How Long Does a Furnace Last in Canada?

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Updated July 4, 2023

Everybody knows how cold Canada can be in the winter, so it’s important to have a reliable furnace that’ll keep your family warm and comfortable during those cold snaps.

If your furnace is starting to get up there in age, then you might be asking yourself things like how many more years will it last? Or, when am I going to have to replace it? And, what will it cost to upgrade to a new furnace?

If any of those questions sound familiar, then you’ve come to the right place. Today you’ll learn everything you need to know about furnace lifespans in Canada, maintenance, getting the most life from your heating system, and more.

What’s the lifespan of a furnace in Canada?

You can expect a furnace to last anywhere between 15 and 30 years, with most furnaces being replaced around the 17-year mark. It’s not unheard of for a furnace to run for more than 30 years, but in Canada, furnaces are steadily pumping out heat for at least 6 months of the year, and this generally means more wear and tear and a shorter lifespan.

There are lots of factors that will impact the life expectancy of your furnace, including:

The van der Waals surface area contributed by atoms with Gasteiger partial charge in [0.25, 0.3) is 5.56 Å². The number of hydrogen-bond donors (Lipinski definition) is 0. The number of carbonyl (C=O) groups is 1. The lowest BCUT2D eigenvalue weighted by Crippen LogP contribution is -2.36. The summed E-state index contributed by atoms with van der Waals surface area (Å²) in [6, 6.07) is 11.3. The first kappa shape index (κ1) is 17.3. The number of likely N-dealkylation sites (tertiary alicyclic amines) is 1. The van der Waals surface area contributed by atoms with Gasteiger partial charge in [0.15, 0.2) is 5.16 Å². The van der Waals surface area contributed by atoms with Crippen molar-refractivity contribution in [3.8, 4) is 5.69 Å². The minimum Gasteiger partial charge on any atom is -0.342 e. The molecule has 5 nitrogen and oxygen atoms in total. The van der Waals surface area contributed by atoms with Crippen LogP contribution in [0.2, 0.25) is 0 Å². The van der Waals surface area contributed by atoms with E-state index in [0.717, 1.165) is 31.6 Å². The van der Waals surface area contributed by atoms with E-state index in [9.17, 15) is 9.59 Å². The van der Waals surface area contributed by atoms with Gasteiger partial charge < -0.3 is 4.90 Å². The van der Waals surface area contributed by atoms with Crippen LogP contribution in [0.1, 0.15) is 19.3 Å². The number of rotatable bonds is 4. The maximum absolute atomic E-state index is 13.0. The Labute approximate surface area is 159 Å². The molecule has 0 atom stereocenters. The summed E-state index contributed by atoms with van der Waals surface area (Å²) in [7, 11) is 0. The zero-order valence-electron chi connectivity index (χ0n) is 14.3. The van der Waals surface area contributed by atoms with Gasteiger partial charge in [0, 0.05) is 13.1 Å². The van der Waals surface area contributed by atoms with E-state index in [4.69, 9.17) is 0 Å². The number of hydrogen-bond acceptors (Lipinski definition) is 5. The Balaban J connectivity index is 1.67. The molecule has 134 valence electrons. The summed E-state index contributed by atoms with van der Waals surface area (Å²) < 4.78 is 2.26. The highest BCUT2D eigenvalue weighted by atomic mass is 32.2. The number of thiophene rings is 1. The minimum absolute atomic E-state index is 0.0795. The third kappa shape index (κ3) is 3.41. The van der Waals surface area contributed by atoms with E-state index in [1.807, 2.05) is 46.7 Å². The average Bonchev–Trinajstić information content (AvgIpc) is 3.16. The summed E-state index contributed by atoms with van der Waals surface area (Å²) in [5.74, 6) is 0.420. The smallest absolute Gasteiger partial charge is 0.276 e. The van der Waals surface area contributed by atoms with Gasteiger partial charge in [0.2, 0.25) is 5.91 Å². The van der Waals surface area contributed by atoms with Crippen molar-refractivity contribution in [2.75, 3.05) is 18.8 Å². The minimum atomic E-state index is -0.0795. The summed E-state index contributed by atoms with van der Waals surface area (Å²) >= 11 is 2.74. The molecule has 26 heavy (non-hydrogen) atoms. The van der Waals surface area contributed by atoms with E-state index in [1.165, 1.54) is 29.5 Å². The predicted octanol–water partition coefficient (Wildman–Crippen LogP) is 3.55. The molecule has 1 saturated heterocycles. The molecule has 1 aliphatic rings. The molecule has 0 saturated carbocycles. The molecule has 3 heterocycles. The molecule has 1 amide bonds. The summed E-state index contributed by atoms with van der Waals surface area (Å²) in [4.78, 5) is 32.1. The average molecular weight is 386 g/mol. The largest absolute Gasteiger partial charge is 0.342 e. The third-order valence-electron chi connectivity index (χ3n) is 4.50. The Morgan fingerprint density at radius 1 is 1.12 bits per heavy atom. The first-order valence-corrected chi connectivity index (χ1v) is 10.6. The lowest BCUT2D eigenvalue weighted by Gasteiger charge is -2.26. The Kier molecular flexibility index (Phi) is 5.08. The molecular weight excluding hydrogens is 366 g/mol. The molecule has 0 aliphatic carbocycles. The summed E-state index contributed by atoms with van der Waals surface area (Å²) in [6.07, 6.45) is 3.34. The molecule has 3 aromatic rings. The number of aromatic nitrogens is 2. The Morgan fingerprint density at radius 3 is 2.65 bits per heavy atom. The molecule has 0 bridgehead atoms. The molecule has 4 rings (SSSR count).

Make and model: While brand isn’t always important when it comes to HVAC equipment, some makes and models are simply better quality than others, and this usually means they’ll last longer.

Type of furnace: There are many different types of furnaces, including gas, oil, propane, and electric, and each one has a different average lifespan. See below for more details.

Frequency of maintenance: Furnaces require regular annual maintenance to work optimally. As long as you keep up with regular maintenance, you’ll likely get more years from your heating system.

Quality of the parts: Furnaces are complex systems with lots of components. Parts are sometimes defective, which can negatively impact the system’s life expectancy.

Proper sizing: A furnace that’s too small will run constantly, and this will lead to an early breakdown. On the other hand, a furnace that’s too large will cycle frequently, and this will also cause wear and tear and a shorter lifespan.

Installation: A new furnace should always be installed by a professional, because an improperly installed furnace won’t work optimally and likely won’t run as long.

How long do different furnace types last?

Natural gas furnaces are the most common furnace systems these days, but they aren’t the only type. There are also electric furnaces, propane ones, and even furnaces that run on wood or oil. Each of these has a different average lifespan, and they are: